Androids in Orbit: Smartphones Become Satellites

NASA Ames Research Center

A NASA PhoneSat on a test flight.

Smartphones do some impressive things these days: navigation, speech recognition, Angry Birds. Now, add “flying through space” to that list.
Engineers at NASA's Ames Research Center have turned three off-the-shelf smartphones into miniature satellites, currently orbiting 150 miles above the Earth.
“A cell phone has all the kinds of sensors that you need for a satellite, such as gyroscopes, accelerometers,” said NASA’s Jim Cockrell. “Well, we got the idea of: Can we use a cell phone as the controller for a satellite and yet do it very inexpensively?”
Cockrell and a team at NASA Ames outfitted three Nexus One smartphones with larger batteries and radio transmitters. They’re encased in 10 centimeter cubes, a standard created for the small, experimental satellites known as CubeSats.
All three PhoneSats, as they’re known, are successfully sending back data after their launch. “Your cell phone is pretty rugged,” Cockrell said. “You could probably drop it off the desktop and it would survive. It turns out that’s enough to get it to survive the launch environment and mostly operate in the space environment.”
The mission will run about two weeks before the satellites burn up in the atmosphere. The PhoneSats are running special Android apps designed for the mission. One app is snapping photos with the smartphone’s camera and transmitting them back to Earth, where amateur radio operators are monitoring the signal and sending the data back to NASA.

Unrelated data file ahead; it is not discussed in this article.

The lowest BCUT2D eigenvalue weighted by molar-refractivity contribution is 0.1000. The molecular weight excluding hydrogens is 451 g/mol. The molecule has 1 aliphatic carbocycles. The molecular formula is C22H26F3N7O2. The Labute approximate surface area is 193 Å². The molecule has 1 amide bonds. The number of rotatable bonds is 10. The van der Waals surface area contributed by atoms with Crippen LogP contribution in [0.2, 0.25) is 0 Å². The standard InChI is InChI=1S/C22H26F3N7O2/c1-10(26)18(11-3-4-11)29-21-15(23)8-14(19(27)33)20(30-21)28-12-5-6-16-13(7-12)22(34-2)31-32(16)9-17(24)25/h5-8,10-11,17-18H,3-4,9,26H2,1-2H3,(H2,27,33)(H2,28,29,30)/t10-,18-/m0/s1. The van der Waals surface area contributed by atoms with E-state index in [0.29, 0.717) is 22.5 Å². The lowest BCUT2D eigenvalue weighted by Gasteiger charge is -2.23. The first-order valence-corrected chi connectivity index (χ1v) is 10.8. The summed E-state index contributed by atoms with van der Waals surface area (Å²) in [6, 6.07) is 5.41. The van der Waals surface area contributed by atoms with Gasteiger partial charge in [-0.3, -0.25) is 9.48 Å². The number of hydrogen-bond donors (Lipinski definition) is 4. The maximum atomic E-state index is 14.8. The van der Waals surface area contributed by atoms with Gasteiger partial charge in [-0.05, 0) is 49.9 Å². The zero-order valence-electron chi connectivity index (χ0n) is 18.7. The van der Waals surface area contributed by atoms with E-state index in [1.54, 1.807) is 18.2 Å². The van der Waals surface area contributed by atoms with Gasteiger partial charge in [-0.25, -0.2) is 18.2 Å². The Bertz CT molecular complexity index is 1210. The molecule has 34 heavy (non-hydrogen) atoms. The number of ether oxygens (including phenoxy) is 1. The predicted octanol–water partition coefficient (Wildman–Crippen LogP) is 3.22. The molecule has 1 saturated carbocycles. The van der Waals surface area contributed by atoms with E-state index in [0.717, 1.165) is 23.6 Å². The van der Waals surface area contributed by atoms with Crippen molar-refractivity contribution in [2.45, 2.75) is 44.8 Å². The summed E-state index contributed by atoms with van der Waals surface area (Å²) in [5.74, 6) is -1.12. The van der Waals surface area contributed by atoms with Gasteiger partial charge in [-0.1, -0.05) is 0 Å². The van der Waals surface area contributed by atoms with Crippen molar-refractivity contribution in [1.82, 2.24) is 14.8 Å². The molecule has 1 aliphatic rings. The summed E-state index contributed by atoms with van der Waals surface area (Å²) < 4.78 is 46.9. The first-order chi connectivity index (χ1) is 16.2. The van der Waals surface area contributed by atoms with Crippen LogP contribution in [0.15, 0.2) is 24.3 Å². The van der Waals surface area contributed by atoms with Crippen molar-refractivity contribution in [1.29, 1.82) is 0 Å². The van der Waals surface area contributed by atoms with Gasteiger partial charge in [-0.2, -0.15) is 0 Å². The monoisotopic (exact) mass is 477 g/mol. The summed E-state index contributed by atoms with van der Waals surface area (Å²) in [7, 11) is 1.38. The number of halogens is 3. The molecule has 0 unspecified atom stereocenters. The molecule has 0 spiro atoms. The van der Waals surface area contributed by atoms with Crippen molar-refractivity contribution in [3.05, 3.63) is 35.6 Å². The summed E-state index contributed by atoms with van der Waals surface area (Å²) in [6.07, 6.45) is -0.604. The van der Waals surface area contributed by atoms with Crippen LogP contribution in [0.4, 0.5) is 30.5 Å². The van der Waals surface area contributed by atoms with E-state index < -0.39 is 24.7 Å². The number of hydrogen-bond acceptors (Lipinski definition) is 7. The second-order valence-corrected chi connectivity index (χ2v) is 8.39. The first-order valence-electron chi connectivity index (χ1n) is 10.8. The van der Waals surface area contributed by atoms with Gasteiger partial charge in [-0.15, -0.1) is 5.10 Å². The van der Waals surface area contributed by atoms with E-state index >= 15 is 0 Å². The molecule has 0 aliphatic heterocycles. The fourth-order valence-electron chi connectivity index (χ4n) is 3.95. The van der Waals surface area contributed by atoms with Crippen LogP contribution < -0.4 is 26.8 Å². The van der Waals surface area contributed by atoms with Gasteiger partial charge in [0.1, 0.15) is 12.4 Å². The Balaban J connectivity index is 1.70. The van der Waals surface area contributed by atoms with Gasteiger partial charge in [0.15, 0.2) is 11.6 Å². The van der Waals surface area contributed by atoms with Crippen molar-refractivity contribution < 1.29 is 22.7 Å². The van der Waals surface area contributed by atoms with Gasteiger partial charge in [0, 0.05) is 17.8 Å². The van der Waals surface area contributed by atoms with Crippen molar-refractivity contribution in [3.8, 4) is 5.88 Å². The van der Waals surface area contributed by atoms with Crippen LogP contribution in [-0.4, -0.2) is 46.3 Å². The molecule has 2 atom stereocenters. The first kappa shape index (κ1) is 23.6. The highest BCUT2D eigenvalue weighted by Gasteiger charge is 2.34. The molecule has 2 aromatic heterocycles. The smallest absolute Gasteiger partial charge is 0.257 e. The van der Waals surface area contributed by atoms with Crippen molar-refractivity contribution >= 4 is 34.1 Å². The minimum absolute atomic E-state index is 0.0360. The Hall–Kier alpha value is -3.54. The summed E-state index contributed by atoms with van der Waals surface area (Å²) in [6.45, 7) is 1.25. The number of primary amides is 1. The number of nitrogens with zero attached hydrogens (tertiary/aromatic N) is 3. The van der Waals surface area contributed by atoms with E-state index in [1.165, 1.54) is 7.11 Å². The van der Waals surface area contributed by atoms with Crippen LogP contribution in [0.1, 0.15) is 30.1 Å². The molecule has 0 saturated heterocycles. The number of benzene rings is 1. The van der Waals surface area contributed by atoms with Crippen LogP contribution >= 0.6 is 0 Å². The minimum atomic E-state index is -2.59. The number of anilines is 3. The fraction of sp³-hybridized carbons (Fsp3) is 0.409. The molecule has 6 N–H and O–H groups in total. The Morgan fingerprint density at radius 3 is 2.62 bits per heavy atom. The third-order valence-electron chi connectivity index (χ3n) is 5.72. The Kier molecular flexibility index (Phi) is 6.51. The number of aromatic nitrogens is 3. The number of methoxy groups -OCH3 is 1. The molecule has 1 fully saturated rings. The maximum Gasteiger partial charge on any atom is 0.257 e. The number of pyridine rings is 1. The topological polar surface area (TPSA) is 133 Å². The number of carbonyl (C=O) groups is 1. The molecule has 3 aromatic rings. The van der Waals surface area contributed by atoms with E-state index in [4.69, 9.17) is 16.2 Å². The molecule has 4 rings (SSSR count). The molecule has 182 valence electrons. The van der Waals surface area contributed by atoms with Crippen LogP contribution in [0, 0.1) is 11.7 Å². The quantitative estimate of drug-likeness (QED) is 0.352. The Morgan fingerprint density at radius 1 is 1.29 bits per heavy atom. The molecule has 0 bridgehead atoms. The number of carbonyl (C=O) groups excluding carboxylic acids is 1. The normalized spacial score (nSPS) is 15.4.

“Our goal was to explore the edge of the envelope,” said Cockrell. “How much capability can we build into a satellite at a very low cost?”
Two of the satellites cost around $3,500 to build, while the other cost $7,500 because of added solar panels. “Those are maybe three orders of magnitude less than a traditional satellite might cost,” said Bruce Yost, program manager for NASA’s Small Spacecraft Technology Program.
Small satellites could potentially fly more serious missions in the future. “Day after day, I’m seeing a trend where more and more groups within NASA, but also within the military and other parts of the government ,are looking at CubeSats to use for their missions as well,” Yost said. “It won’t be too long until we’re considering operational or scientific-based missions using these devices.”
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